Pete Recommends…Kenny Davern and The Rhythm Men

Kenny Davern

Kenny Davern and the Rhythm Men

[Arbors Records ARCD 19147]

 

For the first SJM of the new year I want to offer a suggestion for those who enjoy older or mainstream styles in our music and the clarinet in particular. Kenny, who died in 2006, was a true master of the clarinet and, from 1980 until his death, probably the best all-round player active in jazz.

He became widely recognised in the 1970s for his partnership with Bob Wilbur in Soprano Summit. When that group ended, around 1980, he decided to abandon the soprano sax, which he had never really enjoyed, to concentrate on developing his command of the clarinet. He was very happy with that decision and the range and power of his playing moved to a new level.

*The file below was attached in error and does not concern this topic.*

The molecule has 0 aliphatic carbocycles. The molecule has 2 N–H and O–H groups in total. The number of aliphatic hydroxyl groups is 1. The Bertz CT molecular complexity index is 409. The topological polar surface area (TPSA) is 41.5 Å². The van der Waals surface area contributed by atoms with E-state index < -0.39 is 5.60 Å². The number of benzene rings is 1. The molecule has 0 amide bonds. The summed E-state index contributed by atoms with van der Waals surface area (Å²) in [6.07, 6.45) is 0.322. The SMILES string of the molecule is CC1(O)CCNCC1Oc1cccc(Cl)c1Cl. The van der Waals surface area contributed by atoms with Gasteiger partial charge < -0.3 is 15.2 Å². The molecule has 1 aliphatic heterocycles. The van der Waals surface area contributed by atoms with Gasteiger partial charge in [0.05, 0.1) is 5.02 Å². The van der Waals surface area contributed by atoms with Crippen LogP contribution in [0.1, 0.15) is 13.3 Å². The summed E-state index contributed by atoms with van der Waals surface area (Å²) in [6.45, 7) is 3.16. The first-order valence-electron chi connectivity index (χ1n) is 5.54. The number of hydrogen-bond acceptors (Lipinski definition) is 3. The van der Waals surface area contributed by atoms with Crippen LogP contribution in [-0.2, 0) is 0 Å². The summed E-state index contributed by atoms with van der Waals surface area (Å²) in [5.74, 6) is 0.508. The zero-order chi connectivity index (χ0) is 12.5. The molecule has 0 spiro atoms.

This session from 1995 is an excellent example from the last stage of his career. The work of pianist John Bunch is perfectly suited for the repertoire Kenny has chosen, while Bucky Pizzarelli plays guitar in a style which Kenny had always loved. From a rare Fats Waller item to the old familiar jazz standard How Come You Do Me, Kenny makes all his choices sound fresh. I know that he had a particular feeling for Out of Nowhere, but I enjoyed just as much his very subtle reading of Lullaby of the Leaves. To my surprise some of the best work from the whole group can be found in the very relaxed version of the simple old standard by Don Redman, Cherry.

I was lucky enough to have several opportunities to discuss with Kenny the place of the clarinet in jazz and some of its great players. Once I told him I was a great fan of Buddy de Franco. “So am I”, he said.

Peter Batten

Kenny Davern, clarinet; John Bunch, piano; Bucky Pizzarelli, guitar; Bob Haggart, bass; Tony de Nicola, drums.